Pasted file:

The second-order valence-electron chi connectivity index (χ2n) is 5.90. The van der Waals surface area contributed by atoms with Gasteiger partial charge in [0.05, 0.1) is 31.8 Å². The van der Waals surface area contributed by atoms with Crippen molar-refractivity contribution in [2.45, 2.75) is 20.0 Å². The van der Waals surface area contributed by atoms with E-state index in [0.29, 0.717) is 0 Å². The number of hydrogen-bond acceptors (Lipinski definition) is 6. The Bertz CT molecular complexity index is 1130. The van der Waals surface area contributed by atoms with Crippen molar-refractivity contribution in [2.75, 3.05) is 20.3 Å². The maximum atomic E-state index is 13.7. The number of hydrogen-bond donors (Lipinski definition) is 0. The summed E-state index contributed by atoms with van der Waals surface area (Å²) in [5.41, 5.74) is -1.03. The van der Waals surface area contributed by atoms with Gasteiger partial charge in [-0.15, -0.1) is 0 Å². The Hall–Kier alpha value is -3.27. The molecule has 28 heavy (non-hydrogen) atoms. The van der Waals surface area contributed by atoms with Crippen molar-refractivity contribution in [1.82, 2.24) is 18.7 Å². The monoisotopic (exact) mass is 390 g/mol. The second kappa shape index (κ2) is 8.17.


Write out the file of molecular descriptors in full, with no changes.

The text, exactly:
The second-order valence-electron chi connectivity index (χ2n) is 5.90. The van der Waals surface area contributed by atoms with Gasteiger partial charge in [0.05, 0.1) is 31.8 Å². The van der Waals surface area contributed by atoms with Crippen molar-refractivity contribution in [2.45, 2.75) is 20.0 Å². The van der Waals surface area contributed by atoms with E-state index in [0.29, 0.717) is 0 Å². The number of hydrogen-bond acceptors (Lipinski definition) is 6. The Bertz CT molecular complexity index is 1130. The van der Waals surface area contributed by atoms with Crippen molar-refractivity contribution in [2.75, 3.05) is 20.3 Å². The maximum atomic E-state index is 13.7. The number of hydrogen-bond donors (Lipinski definition) is 0. The summed E-state index contributed by atoms with van der Waals surface area (Å²) in [5.41, 5.74) is -1.03. The van der Waals surface area contributed by atoms with Gasteiger partial charge in [-0.15, -0.1) is 0 Å². The Hall–Kier alpha value is -3.27. The molecule has 28 heavy (non-hydrogen) atoms. The van der Waals surface area contributed by atoms with Crippen molar-refractivity contribution in [1.82, 2.24) is 18.7 Å². The monoisotopic (exact) mass is 390 g/mol. The second kappa shape index (κ2) is 8.17.